Understanding the incomprehensible
Some people express themselves so clearly that their meaning is immediately obvious – even though their language is foreign to the listener.
My taxi driver on a recent business trip to Oman was a point in question. Speaking in Arabic, he demonstrated vividly how clear speech can transcend language barriers.
Now I’m no Arabic speaker, and Ali spoke for a good five minutes in his native tongue, yet I understood his meaning implicitly.
So what creates clear speech?
Ali’s hands, his facial expressions, and his vocal inflections all contributed to his ability to communicate successfully. This was a man with a natural flair for conveying information.
On an afternoon tour of Muscat, he explained where we were, where we were going, how long it would take and that the Grand Mosque was only open to non-Muslims between 8am – 11am. “You can go there tomorrow”, he told me, in clearly enunciated Arabic.
Gesture, intonation and pauses all play a major role in getting a message across. And none of these involve actual language.
To be fair, I did hear a couple of recognisable words (“Sultan” and “marina” were easy to grasp) but 99% of Ali’s vocabulary was completely alien to me. It was his non-verbal communication and the ups and downs of his voice that empowered him to get his message across.
Clear speech and business leaders
Many people think of clear speech as meaning crisp articulation, but it is so much more.
Ali’s innate abilities allowed him to communicate across language barriers, demonstrating the true meaning of clear speech.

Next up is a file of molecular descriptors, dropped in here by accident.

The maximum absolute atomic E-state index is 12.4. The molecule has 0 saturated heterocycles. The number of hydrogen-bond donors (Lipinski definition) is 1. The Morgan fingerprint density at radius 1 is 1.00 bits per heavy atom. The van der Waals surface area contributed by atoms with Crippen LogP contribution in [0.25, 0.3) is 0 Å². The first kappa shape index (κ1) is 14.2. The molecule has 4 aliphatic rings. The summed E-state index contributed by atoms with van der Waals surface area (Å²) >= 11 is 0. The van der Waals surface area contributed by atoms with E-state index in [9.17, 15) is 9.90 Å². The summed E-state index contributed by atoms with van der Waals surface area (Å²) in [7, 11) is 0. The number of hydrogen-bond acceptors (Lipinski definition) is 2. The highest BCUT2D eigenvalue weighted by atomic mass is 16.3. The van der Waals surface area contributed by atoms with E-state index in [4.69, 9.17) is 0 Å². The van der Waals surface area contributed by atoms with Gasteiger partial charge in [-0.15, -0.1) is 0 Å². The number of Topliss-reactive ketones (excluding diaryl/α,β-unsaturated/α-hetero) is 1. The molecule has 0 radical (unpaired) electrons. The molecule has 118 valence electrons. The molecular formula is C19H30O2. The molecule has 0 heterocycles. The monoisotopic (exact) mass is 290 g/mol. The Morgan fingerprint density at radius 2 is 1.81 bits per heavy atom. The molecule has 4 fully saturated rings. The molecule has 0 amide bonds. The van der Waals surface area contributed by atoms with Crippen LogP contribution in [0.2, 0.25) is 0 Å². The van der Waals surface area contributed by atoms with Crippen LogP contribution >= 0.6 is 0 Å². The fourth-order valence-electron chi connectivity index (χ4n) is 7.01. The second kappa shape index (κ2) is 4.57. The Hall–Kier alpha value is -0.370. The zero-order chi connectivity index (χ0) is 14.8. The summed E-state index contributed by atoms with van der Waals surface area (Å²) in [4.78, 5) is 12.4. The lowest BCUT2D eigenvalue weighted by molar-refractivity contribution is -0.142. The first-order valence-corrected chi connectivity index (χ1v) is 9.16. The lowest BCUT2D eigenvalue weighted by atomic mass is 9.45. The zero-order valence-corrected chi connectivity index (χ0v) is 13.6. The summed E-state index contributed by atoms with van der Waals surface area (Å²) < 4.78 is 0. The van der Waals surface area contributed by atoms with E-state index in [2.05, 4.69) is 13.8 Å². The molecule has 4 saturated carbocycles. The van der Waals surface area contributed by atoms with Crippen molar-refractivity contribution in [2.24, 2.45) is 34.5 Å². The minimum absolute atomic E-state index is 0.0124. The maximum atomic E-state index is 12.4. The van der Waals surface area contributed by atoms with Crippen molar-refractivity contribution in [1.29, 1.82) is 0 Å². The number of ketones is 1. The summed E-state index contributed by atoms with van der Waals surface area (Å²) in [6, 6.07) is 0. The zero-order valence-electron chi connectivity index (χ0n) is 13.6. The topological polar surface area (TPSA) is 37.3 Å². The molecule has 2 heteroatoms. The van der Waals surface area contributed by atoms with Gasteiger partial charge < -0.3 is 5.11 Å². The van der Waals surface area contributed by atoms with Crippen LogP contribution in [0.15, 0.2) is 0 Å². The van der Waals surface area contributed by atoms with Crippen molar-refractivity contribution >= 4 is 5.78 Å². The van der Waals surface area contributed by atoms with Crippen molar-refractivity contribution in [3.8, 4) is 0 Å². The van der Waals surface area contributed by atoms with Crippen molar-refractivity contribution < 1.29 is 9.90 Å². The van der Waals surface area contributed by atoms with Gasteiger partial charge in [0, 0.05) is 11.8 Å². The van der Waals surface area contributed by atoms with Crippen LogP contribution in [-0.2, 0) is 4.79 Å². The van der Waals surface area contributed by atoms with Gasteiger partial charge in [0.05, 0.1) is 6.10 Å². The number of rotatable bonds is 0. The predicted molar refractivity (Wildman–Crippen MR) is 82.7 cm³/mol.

But while Ali had a natural gift for communication, many senior executives fail to make themselves understood, even by those who speak their language. It is such a shame, as the requisite skills are eminently achievable.
The role of passion in clear speech
I’ve noticed that many business leaders seem to lose their passion in executive meetings. The more important the meeting, the less the passion. They seem to metaphorically sit on their hands and prevent their true excitement from shining through. (Does this ring any bells for you?)
Perhaps some people think it is inappropriate to bring emotion into the business world. Perhaps you have been taught not to give anything of yourself. After all, business is business; personal is personal. Whatever the reason, if this is you, you stymie your ability to achieve your objectives.
Most people don’t recognise what they are doing (or not doing) until I point it out to them. And then the light goes on, and I hear an almost audible gasp of “oh my goodness”, followed by an immediate change in behaviour and a significant improvement in communication.
“We are all made to shine”
The spiritual activist Marianne Williamson stresses that “we are all meant to shine, as children do… and as we let our own light shine we unconsciously give other people to do the same. As we are liberated from our own fear, our presence automatically liberates others.”
This is so true. Business leaders who allow their passion to shine encourage those around them to shine. And when everyone shines, great things can happen.
My Omani driver demonstrated clear speech, trustworthiness and credibility through his excitement and his love for his city. He gave me understanding, despite my lack of language, and he passed on such enthusiasm that I found myself excited and eager to see what he wanted to show me.
My plea to you is this: remember your passion and allow it to flow out in business as well as in life. It may well lead you to your goals.